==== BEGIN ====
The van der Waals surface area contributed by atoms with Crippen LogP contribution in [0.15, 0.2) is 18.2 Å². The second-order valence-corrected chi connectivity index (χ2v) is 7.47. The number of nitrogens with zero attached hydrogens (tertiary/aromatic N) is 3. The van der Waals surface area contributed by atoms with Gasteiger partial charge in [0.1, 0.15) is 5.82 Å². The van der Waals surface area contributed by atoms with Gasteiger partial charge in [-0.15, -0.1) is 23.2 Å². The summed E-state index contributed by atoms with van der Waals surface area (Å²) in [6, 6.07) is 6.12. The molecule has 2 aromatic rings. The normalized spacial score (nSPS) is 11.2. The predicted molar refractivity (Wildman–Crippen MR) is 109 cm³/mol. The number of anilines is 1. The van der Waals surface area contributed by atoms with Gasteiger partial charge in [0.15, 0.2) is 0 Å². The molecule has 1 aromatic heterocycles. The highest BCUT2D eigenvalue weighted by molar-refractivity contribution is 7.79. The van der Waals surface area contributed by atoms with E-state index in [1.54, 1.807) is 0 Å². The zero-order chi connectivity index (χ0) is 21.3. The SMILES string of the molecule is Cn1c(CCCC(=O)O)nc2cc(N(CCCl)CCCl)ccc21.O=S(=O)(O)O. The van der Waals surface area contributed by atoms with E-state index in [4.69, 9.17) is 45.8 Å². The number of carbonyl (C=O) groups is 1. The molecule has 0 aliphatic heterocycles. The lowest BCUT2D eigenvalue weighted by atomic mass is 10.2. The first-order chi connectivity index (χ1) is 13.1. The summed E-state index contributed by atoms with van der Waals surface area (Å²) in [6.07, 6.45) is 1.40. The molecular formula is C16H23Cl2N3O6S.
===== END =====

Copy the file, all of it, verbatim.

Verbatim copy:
The van der Waals surface area contributed by atoms with Crippen LogP contribution in [0.15, 0.2) is 18.2 Å². The second-order valence-corrected chi connectivity index (χ2v) is 7.47. The number of nitrogens with zero attached hydrogens (tertiary/aromatic N) is 3. The van der Waals surface area contributed by atoms with Gasteiger partial charge in [0.1, 0.15) is 5.82 Å². The van der Waals surface area contributed by atoms with Gasteiger partial charge in [-0.15, -0.1) is 23.2 Å². The summed E-state index contributed by atoms with van der Waals surface area (Å²) in [6, 6.07) is 6.12. The molecule has 2 aromatic rings. The normalized spacial score (nSPS) is 11.2. The predicted molar refractivity (Wildman–Crippen MR) is 109 cm³/mol. The number of anilines is 1. The van der Waals surface area contributed by atoms with Gasteiger partial charge in [0.15, 0.2) is 0 Å². The molecule has 1 aromatic heterocycles. The highest BCUT2D eigenvalue weighted by molar-refractivity contribution is 7.79. The van der Waals surface area contributed by atoms with E-state index in [1.54, 1.807) is 0 Å². The zero-order chi connectivity index (χ0) is 21.3. The SMILES string of the molecule is Cn1c(CCCC(=O)O)nc2cc(N(CCCl)CCCl)ccc21.O=S(=O)(O)O. The van der Waals surface area contributed by atoms with E-state index in [4.69, 9.17) is 45.8 Å². The number of carbonyl (C=O) groups is 1. The molecule has 0 aliphatic heterocycles. The lowest BCUT2D eigenvalue weighted by atomic mass is 10.2. The first-order chi connectivity index (χ1) is 13.1. The summed E-state index contributed by atoms with van der Waals surface area (Å²) in [6.07, 6.45) is 1.40. The molecular formula is C16H23Cl2N3O6S.